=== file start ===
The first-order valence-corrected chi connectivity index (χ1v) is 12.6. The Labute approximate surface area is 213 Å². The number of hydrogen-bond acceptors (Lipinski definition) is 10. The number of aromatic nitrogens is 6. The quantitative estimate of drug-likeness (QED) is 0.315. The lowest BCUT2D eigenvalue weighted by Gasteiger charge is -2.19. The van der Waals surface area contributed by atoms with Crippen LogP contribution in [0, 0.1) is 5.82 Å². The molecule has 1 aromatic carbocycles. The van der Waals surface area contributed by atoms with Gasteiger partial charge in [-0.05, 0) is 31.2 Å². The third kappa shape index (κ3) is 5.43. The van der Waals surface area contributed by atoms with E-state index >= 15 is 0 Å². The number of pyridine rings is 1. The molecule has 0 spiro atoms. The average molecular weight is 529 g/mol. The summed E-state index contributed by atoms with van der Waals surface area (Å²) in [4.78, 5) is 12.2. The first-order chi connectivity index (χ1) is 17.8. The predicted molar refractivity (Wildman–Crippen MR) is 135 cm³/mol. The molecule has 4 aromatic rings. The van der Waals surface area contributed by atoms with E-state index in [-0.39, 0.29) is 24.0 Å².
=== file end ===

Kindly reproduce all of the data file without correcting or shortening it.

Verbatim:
The first-order valence-corrected chi connectivity index (χ1v) is 12.6. The Labute approximate surface area is 213 Å². The number of hydrogen-bond acceptors (Lipinski definition) is 10. The number of aromatic nitrogens is 6. The quantitative estimate of drug-likeness (QED) is 0.315. The lowest BCUT2D eigenvalue weighted by Gasteiger charge is -2.19. The van der Waals surface area contributed by atoms with Crippen LogP contribution in [0, 0.1) is 5.82 Å². The molecule has 1 aromatic carbocycles. The van der Waals surface area contributed by atoms with Gasteiger partial charge in [-0.05, 0) is 31.2 Å². The third kappa shape index (κ3) is 5.43. The van der Waals surface area contributed by atoms with E-state index >= 15 is 0 Å². The number of pyridine rings is 1. The molecule has 0 spiro atoms. The average molecular weight is 529 g/mol. The summed E-state index contributed by atoms with van der Waals surface area (Å²) in [4.78, 5) is 12.2. The first-order chi connectivity index (χ1) is 17.8. The predicted molar refractivity (Wildman–Crippen MR) is 135 cm³/mol. The molecule has 4 aromatic rings. The van der Waals surface area contributed by atoms with E-state index in [-0.39, 0.29) is 24.0 Å².